“The issue—more than solving any given case and catching any particular offender—is the overwhelming volume,” McSweeney said. “At some point, you say, ‘We can’t investigate our way out of this.’ The volume builds much faster than our capacity to deal with it, and it is becoming a whole new and severe resource question.”
More than 8 million Americans fall victim to identity theft annually, costing consumers and businesses tens of billions of dollars each year, according to Javelin Strategy & Research.
Somewhat perversely, the recent string of high-profile data breaches may be what’s needed to change attitudes in a lasting way.
In the wake of the incidents at Sony and Epsilon—which compromised the personal information of millions of Americans—lawmakers immediately called for reform. Sen. Richard Blumenthal, a Connecticut Democrat, sent a letter to U.S. Attorney General Eric Holder in late April requesting an investigation into the Epsilon data leak. In early May, a House subcommittee held a hearing titled “Threat of Data Theft to the American Consumer.” The hearing examined the risks related to data breaches, the state of ongoing investigations, current industry data security practices and available technology. President Obama, meanwhile, has proposed the adoption of a federal data-breach notification policy.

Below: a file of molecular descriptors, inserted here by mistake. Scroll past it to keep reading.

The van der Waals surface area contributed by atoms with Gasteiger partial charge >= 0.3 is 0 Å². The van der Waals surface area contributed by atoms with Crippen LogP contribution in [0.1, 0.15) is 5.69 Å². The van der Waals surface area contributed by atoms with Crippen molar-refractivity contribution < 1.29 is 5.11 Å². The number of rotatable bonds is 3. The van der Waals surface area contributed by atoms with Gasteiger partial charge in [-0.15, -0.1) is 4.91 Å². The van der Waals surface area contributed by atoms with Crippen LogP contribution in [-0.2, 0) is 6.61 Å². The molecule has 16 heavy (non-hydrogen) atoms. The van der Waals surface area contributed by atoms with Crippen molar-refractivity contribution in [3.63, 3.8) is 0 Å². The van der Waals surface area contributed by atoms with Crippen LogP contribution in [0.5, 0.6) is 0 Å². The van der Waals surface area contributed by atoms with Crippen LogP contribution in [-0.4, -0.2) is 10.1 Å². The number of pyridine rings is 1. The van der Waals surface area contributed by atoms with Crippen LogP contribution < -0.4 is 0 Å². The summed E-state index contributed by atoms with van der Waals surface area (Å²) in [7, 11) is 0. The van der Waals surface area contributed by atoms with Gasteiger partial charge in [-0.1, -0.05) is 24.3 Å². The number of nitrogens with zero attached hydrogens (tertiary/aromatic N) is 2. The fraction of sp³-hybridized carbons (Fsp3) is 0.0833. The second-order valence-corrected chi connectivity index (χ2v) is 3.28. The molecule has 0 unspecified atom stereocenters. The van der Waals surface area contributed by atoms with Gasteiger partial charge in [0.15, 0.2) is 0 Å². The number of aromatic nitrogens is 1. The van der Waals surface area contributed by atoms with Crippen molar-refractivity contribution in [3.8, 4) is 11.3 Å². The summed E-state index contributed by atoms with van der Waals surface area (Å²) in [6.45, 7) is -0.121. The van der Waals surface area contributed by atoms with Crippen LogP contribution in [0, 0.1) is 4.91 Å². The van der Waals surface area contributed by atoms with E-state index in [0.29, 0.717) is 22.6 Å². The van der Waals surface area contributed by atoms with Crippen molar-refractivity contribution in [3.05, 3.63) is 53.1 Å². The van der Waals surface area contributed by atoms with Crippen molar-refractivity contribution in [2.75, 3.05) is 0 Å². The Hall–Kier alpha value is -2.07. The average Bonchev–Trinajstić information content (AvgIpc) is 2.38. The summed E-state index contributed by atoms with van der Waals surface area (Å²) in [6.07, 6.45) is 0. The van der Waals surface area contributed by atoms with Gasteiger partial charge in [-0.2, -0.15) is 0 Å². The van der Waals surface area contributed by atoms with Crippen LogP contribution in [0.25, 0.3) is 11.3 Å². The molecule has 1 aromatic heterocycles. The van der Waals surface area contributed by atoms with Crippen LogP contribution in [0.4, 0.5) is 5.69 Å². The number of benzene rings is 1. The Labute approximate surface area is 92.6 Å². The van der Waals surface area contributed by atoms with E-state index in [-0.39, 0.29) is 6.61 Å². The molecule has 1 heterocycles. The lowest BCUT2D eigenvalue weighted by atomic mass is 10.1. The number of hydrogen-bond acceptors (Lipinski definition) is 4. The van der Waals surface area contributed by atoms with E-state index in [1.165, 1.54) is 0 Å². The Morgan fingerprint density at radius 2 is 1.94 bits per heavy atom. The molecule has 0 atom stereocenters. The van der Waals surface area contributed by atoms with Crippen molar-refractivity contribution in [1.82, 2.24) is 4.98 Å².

Whether all the attention will translate into legislative action—and into the loosening of purse strings—remains to be seen. But without funding to attack the problem, McSweeney sees only more cases piling up for investigators. The solution then?
“Prevention,” he said. “Education for anybody that has the potential to put sensitive information in public view. We have to caution them about keeping their vital information as private as they can and not carelessly making it available for others to see.”